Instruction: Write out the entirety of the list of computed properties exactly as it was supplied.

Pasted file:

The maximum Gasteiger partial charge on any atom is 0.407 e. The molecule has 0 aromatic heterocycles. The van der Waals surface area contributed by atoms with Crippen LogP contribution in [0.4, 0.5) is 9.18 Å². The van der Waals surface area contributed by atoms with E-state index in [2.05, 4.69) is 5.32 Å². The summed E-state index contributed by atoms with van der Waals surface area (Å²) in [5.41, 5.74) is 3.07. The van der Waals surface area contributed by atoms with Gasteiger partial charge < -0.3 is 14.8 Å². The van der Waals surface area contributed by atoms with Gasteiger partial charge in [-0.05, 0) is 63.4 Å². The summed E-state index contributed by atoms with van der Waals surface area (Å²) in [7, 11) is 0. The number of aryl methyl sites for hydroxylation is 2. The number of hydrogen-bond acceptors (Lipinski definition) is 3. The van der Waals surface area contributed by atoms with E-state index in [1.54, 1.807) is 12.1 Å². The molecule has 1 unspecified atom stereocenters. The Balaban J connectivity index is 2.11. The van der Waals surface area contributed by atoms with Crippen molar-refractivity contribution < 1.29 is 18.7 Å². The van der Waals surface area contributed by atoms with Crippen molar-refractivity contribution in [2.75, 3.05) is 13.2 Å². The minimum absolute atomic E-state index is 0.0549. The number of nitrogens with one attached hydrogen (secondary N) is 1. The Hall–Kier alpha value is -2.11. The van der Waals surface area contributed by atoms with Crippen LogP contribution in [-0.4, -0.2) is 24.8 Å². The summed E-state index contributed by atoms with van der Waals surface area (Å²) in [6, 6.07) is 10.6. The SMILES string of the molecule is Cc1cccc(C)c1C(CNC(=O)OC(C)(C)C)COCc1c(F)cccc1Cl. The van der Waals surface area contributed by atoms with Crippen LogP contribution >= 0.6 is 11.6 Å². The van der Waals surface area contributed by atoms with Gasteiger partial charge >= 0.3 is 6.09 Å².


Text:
The maximum Gasteiger partial charge on any atom is 0.407 e. The molecule has 0 aromatic heterocycles. The van der Waals surface area contributed by atoms with Crippen LogP contribution in [0.4, 0.5) is 9.18 Å². The van der Waals surface area contributed by atoms with E-state index in [2.05, 4.69) is 5.32 Å². The summed E-state index contributed by atoms with van der Waals surface area (Å²) in [5.41, 5.74) is 3.07. The van der Waals surface area contributed by atoms with Gasteiger partial charge < -0.3 is 14.8 Å². The van der Waals surface area contributed by atoms with Gasteiger partial charge in [-0.05, 0) is 63.4 Å². The summed E-state index contributed by atoms with van der Waals surface area (Å²) in [7, 11) is 0. The number of aryl methyl sites for hydroxylation is 2. The number of hydrogen-bond acceptors (Lipinski definition) is 3. The van der Waals surface area contributed by atoms with E-state index in [1.54, 1.807) is 12.1 Å². The molecule has 1 unspecified atom stereocenters. The Balaban J connectivity index is 2.11. The van der Waals surface area contributed by atoms with Crippen molar-refractivity contribution < 1.29 is 18.7 Å². The van der Waals surface area contributed by atoms with Crippen molar-refractivity contribution in [2.75, 3.05) is 13.2 Å². The minimum absolute atomic E-state index is 0.0549. The number of nitrogens with one attached hydrogen (secondary N) is 1. The Hall–Kier alpha value is -2.11. The van der Waals surface area contributed by atoms with Crippen LogP contribution in [-0.4, -0.2) is 24.8 Å². The summed E-state index contributed by atoms with van der Waals surface area (Å²) in [6, 6.07) is 10.6. The SMILES string of the molecule is Cc1cccc(C)c1C(CNC(=O)OC(C)(C)C)COCc1c(F)cccc1Cl. The van der Waals surface area contributed by atoms with Crippen LogP contribution >= 0.6 is 11.6 Å². The van der Waals surface area contributed by atoms with Gasteiger partial charge >= 0.3 is 6.09 Å².